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Vol 2, No 33
2 October 2000
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Gustav Machaty's Erotikon
Erotikon: Having a score to settle
The Sound of Silents
An interview with film composer Jan Klusák
Peter Hames

A camera tracks a naked woman through the trees and she bathes in a lake in longshot. Hedy Lamarr's famous debut sent shock waves around the world. Extase (Extasy, 1932) was sold to nearly thirty countries and banned in four (including the USA and Britain). Its story tells of an attractive young woman (Hedy Kiesler, later Lamarr) who, trapped in a marriage to a boring and inconsiderate husband, runs away and begins an affair with another man. It was not just nudity and eroticism that aroused the censor's wrath, but also the films questioning of the sanctity of marriage. The title "secretly I and Bill were married" was eventually sufficient to remove US opposition.

The film made Czech director Gustav Machatý famous, but an abortive Hollywood career left him with the reputation of being a one-film director. Yet The Kreutzerova sonáta (Kreutzer Sonata, 1926), Erotikon (1929), From Ze soboty na nedeli (Saturday to Sunday, 1931) and Extase won him a prize for best direction in the world's first competitive festival at Venice in 1934.

But the power of Machatý's work becomes particularly apparent in the newly reconstructed print of Erotikon, which has the advantage of a specially composed score performed live with musicians from the Czech Symphony Orchestra. The music by one of the Czech Republic's leading composers Jan Klusák, provides a remarkably supple and sympathetic accompaniment. Klusák had previously composed for films as various as Evald Schorm's Návrat ztraceného syna (Return of the Prodigal Son, 1966), Jan Nemec's Mucedníci lásky (Martyrs of Love, 1966) and Jan Švankmajer's Možnosti dialogu (Dimensions of dialogue, 1982). His first score for silent film was for the reconstructed version of Henri Fescourt's 1928 Monte-Cristo (The Count of Monte Christo).

The new print of Erotikon, complete with the Czech Symphony Orchestra playing Klusák's score, will shortly be on show at Britian's National Film Theatre and at the Leeds International Film Festival. Central Europe Review interviewed Jan Klusák in Prague on Erotikon and his work as a film composer and as an actor in the Czech New Wave films of the 1960s.

CER: I'd like to begin by asking you about your work as an actor in the Czech New Wave films of the 1960s. In particular, you played a major role as a somewhat mad head of the secret police in Jan Němec's banned film O slavnosti a hostech (The Party and the Guests, 1966). How did that come about?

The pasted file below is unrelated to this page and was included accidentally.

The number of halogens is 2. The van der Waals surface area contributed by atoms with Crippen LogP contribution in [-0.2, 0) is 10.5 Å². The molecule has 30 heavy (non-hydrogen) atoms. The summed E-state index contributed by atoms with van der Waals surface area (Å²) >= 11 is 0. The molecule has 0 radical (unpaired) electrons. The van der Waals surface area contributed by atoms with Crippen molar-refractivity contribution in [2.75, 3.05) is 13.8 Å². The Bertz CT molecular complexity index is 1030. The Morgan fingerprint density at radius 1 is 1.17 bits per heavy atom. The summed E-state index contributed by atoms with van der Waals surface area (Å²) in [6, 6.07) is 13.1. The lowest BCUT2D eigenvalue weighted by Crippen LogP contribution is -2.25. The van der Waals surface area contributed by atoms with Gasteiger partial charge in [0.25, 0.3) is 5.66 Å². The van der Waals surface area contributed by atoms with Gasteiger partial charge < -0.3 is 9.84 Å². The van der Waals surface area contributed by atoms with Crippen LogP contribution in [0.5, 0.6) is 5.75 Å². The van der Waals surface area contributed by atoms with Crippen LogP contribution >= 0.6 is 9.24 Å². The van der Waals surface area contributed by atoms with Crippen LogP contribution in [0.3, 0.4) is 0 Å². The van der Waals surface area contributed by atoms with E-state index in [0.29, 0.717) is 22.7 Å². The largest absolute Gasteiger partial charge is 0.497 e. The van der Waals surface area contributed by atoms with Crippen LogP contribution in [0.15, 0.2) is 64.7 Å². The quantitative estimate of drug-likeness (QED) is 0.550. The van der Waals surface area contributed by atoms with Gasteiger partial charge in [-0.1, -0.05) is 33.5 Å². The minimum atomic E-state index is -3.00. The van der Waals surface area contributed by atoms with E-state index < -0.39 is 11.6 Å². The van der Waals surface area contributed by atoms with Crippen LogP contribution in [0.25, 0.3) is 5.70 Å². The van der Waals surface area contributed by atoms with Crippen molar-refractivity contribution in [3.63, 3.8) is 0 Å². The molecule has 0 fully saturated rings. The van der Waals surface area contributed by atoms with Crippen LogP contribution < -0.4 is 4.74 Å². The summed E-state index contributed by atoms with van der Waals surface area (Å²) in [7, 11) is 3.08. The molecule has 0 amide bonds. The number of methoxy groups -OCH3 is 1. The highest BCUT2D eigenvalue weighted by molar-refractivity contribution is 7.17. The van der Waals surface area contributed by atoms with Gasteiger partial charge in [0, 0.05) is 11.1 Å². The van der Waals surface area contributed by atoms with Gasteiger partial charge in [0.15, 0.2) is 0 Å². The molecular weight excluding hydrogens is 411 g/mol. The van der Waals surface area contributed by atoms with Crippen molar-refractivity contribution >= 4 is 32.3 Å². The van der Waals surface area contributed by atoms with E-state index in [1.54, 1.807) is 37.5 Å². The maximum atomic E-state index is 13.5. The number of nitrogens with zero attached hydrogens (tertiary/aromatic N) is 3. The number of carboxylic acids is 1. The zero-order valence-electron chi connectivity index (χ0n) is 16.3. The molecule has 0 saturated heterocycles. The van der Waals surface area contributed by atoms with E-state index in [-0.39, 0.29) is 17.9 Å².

Jan Klusák: In 1962, I was at Šumperk. I wrote some stage music to Eugene O'Neill's Ah Wilderness!. Ester Krumbachová did the sets for the play. We went to a tavern called the Palm Beach Bar and stayed there until the morning. It was summer—June—and it was light in the morning. Krumbachová and the others were having a serious adult conversation and I was bored. I was in a good mood and I was pretending to be a bird. When Ester saw me, she said, "I'd like to have you in my next film. I have the part of a crazy person and you could play it." I agreed, but didn't expect anything. And three years later, she came to see me, and that was it.

CER: I spoke to Jan Němec recently, and he said that nothing in that film was intended to be directly political, but I'm not sure that I agree with him. Did you base your character on any observation of the politics of the time?

JK: Němec and Krumbachová deliberately denied the political nature of the film. They were very careful. Today there's no need to deny it. Maybe Němec wants to stress that it's not merely a period satire but transcends its time. Like Ionesco.

CER: How did you decide on the particular style of your performance?

JK: I have no style. I always say that when you film me, it's like filming a dog or an animal, because you must shoot whatever the animal does.

CER: But it was a crazy, zany performance. There were hints of slapstick comedy—or Jerry Lewis.

JK: That's what I'm like. They picked me because I reminded them of the character in my private life.

CER: You appeared in several other films at that time.

JK: I enjoyed being in films. Věra Chytilová's Sedmikrásky (Daisies, 1966) and Němec's Mučedníci lásky.

CER: Mučedníci lásky was shown in London just before Christmas. It's virtually unknown in Britain, but it received a surprisingly good reception after so many years.

JK: It's like surrealism or a dream.

CER: Were you involved in composing the music for the film?

JK: Karel Mareš and myself split the work. I composed the main music for this story I was in—songs as well. There was one for Karel Gott, a baroque aria à la Bach.

CER: The film is strangely evocative. I think it's very clever. Was that the only film in which you combined both acting and composing?

JK: I also composed for Jiří Brdečka's Pražské noci (Prague Nights, 1969). Ester Krumbachová used to say that there were only two composers who combined composing and acting, myself and Chaplin.

CER: It has always struck me, from looking at Czech films, that there is a very strong school of film composition.